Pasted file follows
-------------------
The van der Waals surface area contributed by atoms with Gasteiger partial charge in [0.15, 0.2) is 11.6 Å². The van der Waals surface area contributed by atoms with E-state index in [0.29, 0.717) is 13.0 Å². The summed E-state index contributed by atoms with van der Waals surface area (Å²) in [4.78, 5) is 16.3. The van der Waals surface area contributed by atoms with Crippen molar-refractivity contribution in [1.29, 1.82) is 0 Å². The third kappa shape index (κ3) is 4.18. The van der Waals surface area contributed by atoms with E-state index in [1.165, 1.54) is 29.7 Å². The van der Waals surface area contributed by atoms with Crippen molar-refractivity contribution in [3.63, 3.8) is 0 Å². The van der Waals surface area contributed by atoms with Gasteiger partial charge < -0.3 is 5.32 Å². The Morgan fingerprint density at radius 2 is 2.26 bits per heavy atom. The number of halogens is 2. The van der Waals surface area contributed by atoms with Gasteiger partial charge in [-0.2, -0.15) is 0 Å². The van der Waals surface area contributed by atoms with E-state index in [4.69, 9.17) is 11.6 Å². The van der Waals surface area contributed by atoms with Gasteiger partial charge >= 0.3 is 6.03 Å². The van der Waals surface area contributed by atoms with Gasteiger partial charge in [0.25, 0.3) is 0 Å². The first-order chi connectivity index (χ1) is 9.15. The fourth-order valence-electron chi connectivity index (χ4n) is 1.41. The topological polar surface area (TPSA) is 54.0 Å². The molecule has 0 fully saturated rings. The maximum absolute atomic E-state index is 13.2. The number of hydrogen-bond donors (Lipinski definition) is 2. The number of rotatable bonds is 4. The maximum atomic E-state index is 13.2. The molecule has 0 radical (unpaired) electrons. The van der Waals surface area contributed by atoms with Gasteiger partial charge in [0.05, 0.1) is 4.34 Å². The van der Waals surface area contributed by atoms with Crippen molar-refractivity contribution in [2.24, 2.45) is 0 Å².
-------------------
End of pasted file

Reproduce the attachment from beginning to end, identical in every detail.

The van der Waals surface area contributed by atoms with Gasteiger partial charge in [0.15, 0.2) is 11.6 Å². The van der Waals surface area contributed by atoms with E-state index in [0.29, 0.717) is 13.0 Å². The summed E-state index contributed by atoms with van der Waals surface area (Å²) in [4.78, 5) is 16.3. The van der Waals surface area contributed by atoms with Crippen molar-refractivity contribution in [1.29, 1.82) is 0 Å². The third kappa shape index (κ3) is 4.18. The van der Waals surface area contributed by atoms with E-state index in [1.165, 1.54) is 29.7 Å². The van der Waals surface area contributed by atoms with Crippen molar-refractivity contribution in [3.63, 3.8) is 0 Å². The van der Waals surface area contributed by atoms with Gasteiger partial charge < -0.3 is 5.32 Å². The Morgan fingerprint density at radius 2 is 2.26 bits per heavy atom. The number of halogens is 2. The van der Waals surface area contributed by atoms with Gasteiger partial charge in [-0.2, -0.15) is 0 Å². The van der Waals surface area contributed by atoms with E-state index in [4.69, 9.17) is 11.6 Å². The van der Waals surface area contributed by atoms with Gasteiger partial charge >= 0.3 is 6.03 Å². The van der Waals surface area contributed by atoms with Gasteiger partial charge in [0.25, 0.3) is 0 Å². The first-order chi connectivity index (χ1) is 9.15. The fourth-order valence-electron chi connectivity index (χ4n) is 1.41. The topological polar surface area (TPSA) is 54.0 Å². The molecule has 0 fully saturated rings. The maximum absolute atomic E-state index is 13.2. The number of hydrogen-bond donors (Lipinski definition) is 2. The number of rotatable bonds is 4. The maximum atomic E-state index is 13.2. The molecule has 0 radical (unpaired) electrons. The van der Waals surface area contributed by atoms with Gasteiger partial charge in [0.05, 0.1) is 4.34 Å². The van der Waals surface area contributed by atoms with Crippen molar-refractivity contribution in [2.24, 2.45) is 0 Å².